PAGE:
The Antwerp Hundreds

Portraits of a city's people, today

To mark the release of our Warriors edition, we've teamed up with This is Antwerp to bring you 100 Antwerp Warriors, a 100-strong selection of local movers and shakers setting the tone for the neighbourhood of tomorrow. From design and architecture to contemporary art and politics, these are the creatives shaping the narrative of the future.

Inge Rylant

Inge Rylant

Freelance print designer and illustrator

Can you describe what you do?

I’m a freelance illustrator, designer and print developer. In a nutshell, I’d describe my work as distilled illustrations and forms, stripped of all the unnecessary details. I reduce objects to their fundamental elements: colour and composition. Abstracting daily reality.

Where you are based?

I moved to the neighbourhood of Borgerhout three years ago, to one of the busiest and most multicultural streets around. My apartment is on the fourth floor, so I’m literally above the hustle and bustle of the streets. It’s a light and spacious place where I implemented composition and colour the same way I would in my work. Being a freelance, I spend a lot of time in my home. I used to head to coffeebars to work, but since we moved to this appartement, I’ve managed to set up a nice studio where work happens more efficiently. When I have meetings, I do try to schedule them somewhere in the centre. Most of my clients are based in Antwerp, and I’m lucky to be able to cycle to nearly every appointment.

How do you perceive Antwerp? In your view, what kind of city is it?

I’ve been living in Antwerp for more than ten years now, and I have to admit to having a love-hate relationship with the city. I often feel the need to spend time in busier, bigger and, most importantly, more international cities. But simultaneously, I do enjoy life in Antwerp. I like how it’s a walkable city, and I feel like Antwerp had a boost in entrepreneurship as of late, with more and more things happening. There’s also an interesting art scene, with lots of good galleries so although it’s not an enormous city, it can still be very inspiring one.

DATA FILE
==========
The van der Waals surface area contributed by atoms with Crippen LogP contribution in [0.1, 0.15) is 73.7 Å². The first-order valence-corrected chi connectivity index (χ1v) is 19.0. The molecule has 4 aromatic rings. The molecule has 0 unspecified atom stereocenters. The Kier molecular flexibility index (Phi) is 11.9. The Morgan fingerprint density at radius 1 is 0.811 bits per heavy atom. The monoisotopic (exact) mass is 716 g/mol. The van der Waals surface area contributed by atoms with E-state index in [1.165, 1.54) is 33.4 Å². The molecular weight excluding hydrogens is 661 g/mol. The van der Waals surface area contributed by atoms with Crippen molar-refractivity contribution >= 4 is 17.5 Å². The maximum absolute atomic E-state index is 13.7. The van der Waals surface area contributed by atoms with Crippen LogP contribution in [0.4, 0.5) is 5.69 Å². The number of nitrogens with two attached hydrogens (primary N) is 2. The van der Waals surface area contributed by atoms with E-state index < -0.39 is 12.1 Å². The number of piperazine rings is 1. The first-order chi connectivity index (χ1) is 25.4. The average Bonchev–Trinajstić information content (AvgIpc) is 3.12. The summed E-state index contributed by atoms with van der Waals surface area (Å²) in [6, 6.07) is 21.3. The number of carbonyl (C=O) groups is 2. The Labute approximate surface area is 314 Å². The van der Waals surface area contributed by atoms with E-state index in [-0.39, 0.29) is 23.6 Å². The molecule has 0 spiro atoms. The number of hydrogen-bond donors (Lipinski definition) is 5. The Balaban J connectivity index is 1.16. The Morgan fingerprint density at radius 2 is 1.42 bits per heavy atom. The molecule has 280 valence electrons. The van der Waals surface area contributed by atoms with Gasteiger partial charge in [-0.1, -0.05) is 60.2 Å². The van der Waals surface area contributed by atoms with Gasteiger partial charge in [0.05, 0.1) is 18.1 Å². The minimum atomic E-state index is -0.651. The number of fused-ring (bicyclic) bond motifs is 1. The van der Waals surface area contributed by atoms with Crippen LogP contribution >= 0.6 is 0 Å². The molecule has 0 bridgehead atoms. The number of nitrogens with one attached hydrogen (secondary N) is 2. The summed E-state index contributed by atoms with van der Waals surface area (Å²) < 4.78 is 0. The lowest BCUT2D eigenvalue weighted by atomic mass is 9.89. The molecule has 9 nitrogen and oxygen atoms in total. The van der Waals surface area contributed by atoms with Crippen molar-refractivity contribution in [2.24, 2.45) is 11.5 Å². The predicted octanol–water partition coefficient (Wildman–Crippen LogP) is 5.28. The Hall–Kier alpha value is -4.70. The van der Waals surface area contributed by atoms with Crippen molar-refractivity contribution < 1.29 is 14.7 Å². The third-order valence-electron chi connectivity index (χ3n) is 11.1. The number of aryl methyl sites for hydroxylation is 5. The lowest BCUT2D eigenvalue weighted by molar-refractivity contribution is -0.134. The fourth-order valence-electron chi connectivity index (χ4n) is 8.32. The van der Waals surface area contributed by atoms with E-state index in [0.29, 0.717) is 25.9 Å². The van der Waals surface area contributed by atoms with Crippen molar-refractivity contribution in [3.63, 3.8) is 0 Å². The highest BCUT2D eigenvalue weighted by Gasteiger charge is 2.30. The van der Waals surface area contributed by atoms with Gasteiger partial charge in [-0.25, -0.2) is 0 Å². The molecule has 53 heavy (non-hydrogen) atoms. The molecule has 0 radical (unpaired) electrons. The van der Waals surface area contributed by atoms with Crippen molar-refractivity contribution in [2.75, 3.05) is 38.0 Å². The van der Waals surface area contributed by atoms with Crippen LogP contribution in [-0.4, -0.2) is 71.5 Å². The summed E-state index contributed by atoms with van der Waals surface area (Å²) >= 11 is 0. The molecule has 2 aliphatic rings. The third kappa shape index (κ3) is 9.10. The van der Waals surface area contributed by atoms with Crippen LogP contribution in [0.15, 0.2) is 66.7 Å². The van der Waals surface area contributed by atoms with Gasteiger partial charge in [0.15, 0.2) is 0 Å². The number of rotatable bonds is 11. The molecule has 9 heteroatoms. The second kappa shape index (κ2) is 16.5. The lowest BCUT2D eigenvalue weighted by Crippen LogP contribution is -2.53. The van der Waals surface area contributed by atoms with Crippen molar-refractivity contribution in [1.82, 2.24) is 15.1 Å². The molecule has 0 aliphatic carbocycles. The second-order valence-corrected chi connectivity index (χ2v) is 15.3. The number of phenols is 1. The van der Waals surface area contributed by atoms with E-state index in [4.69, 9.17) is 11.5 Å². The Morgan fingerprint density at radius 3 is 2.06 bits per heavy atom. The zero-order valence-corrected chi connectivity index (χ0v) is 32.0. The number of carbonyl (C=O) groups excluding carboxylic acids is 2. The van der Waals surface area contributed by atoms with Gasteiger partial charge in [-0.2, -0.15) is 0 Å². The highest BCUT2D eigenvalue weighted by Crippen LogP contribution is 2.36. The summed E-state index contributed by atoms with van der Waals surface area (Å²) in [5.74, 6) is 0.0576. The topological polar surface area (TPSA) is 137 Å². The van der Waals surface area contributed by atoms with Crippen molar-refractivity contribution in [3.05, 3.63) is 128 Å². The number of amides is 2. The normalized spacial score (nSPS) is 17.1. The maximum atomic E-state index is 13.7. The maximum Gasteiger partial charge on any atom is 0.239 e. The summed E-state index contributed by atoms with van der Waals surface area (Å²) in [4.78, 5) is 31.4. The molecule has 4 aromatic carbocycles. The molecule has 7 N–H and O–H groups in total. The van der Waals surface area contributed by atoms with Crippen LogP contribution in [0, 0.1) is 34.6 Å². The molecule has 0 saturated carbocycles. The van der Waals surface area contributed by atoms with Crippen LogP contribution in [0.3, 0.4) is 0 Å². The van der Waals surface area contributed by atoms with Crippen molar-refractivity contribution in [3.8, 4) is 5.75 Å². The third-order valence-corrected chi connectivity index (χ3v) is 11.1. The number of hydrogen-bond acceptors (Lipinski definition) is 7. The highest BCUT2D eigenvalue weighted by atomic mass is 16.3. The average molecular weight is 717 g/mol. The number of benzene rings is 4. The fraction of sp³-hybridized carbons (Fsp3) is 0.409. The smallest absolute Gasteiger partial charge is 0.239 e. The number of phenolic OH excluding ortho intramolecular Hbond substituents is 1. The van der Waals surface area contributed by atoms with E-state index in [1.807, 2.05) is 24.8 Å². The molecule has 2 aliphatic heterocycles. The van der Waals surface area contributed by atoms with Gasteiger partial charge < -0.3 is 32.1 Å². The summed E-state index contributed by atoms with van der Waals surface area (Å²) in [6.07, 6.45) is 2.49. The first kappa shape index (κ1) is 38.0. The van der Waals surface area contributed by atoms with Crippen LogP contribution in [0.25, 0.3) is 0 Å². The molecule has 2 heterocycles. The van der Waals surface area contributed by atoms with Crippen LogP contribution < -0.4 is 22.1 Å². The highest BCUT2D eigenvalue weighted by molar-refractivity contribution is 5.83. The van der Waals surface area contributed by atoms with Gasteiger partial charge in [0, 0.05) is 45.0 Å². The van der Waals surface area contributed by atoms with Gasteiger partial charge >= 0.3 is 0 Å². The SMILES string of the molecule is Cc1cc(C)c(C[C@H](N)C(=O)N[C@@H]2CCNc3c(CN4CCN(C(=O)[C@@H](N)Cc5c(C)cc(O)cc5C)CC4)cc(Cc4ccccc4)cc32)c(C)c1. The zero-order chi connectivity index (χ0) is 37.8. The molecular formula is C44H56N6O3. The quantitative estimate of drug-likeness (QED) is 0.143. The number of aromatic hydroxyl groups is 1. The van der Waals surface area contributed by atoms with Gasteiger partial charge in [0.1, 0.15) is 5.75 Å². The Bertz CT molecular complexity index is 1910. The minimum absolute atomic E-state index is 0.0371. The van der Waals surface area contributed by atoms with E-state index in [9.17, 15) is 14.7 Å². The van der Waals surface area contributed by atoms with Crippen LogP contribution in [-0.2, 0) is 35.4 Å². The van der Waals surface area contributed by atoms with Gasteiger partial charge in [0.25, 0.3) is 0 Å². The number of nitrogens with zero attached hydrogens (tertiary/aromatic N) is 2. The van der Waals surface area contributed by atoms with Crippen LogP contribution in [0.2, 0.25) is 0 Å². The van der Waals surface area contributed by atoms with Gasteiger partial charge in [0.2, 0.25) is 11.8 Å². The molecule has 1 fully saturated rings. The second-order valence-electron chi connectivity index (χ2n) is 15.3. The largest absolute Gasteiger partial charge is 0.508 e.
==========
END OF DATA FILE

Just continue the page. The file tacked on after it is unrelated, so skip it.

What would you say is Antwerp’s main appeal for creatives?

I think one of the biggest benefits is that Antwerp is still really affordable when you compare it to other cities. You can easily find nice places to live or work, in whatever neighbourhood you want. There’s no need to go and live in the suburbs to find a spacious place. Another big plus is the mix of different disciplines in which Antwerp excels.

What role has the city played in shaping your outlook and career?

I studied in Antwerp, and had the pleasure to be taught by some excellent, Antwerp-based teachers. It’s also the city where I met Anne Kurris, Veerle Wenes and Mattia Vanseveren who I worked with and who gave me a chance to do what I love.

Working on new things #illustration #newbook #silkscreenprinting

A photo posted by Inge Rylant (@ingerylant) on

 On a personal level, what would you like to see more of in the city?

I would love to see more of a mix between the different cultures because now it’s more like ‘living apart together’. I would also love to see more good restaurants, bars and small shops (like a good bookstore) in our neighbourhood and especially on our street. I think Borgerhout lacks these, because entrepreneurs in Antwerp prefer to play it safe. They’d rather open another coffee bar in an already popular or gentrified neighbourhood, rather than take a leap and do something new in a less obvious area. It would also be great if the city council would do more for cyclists.

To you, what is the best way to spend a weekend in Antwerp? If you had to take out-of-towners to one place that truly symbolises the city, what would it be?

That’s a difficult question, as there are a lot of different neighbourhoods and places I would like to show. I would opt for a walk from one part of the city to another, and stroll along different places to eat, museums, shops and green treasures like the Botanical garden.

ingerylant.be
Photography Miles Fischler